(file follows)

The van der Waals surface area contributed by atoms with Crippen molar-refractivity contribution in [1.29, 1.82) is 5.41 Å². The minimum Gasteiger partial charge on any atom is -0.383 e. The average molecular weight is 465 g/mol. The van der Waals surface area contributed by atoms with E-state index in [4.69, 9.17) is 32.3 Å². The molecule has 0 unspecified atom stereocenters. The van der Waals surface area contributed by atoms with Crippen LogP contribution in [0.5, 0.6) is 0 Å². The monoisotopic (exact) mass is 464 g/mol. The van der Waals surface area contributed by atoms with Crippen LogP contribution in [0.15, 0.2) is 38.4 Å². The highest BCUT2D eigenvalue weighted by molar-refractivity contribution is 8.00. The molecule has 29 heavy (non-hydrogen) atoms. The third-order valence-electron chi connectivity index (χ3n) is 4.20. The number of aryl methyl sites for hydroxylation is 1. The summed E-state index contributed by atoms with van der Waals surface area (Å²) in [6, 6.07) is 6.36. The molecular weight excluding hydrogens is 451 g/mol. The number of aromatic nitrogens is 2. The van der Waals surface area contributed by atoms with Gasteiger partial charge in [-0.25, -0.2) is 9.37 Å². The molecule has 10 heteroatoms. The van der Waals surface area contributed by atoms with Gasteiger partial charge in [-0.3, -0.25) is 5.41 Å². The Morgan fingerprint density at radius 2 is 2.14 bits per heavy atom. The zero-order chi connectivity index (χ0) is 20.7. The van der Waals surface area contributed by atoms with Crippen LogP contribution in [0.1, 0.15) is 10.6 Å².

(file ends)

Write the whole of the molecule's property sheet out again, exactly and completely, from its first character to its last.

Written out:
The van der Waals surface area contributed by atoms with Crippen molar-refractivity contribution in [1.29, 1.82) is 5.41 Å². The minimum Gasteiger partial charge on any atom is -0.383 e. The average molecular weight is 465 g/mol. The van der Waals surface area contributed by atoms with E-state index in [4.69, 9.17) is 32.3 Å². The molecule has 0 unspecified atom stereocenters. The van der Waals surface area contributed by atoms with Crippen LogP contribution in [0.5, 0.6) is 0 Å². The monoisotopic (exact) mass is 464 g/mol. The van der Waals surface area contributed by atoms with Crippen LogP contribution in [0.15, 0.2) is 38.4 Å². The highest BCUT2D eigenvalue weighted by molar-refractivity contribution is 8.00. The molecule has 29 heavy (non-hydrogen) atoms. The third-order valence-electron chi connectivity index (χ3n) is 4.20. The number of aryl methyl sites for hydroxylation is 1. The summed E-state index contributed by atoms with van der Waals surface area (Å²) in [6, 6.07) is 6.36. The molecular weight excluding hydrogens is 451 g/mol. The number of aromatic nitrogens is 2. The van der Waals surface area contributed by atoms with Gasteiger partial charge in [-0.25, -0.2) is 9.37 Å². The molecule has 10 heteroatoms. The van der Waals surface area contributed by atoms with Gasteiger partial charge in [-0.3, -0.25) is 5.41 Å². The Morgan fingerprint density at radius 2 is 2.14 bits per heavy atom. The zero-order chi connectivity index (χ0) is 20.7. The van der Waals surface area contributed by atoms with Crippen LogP contribution in [0.1, 0.15) is 10.6 Å².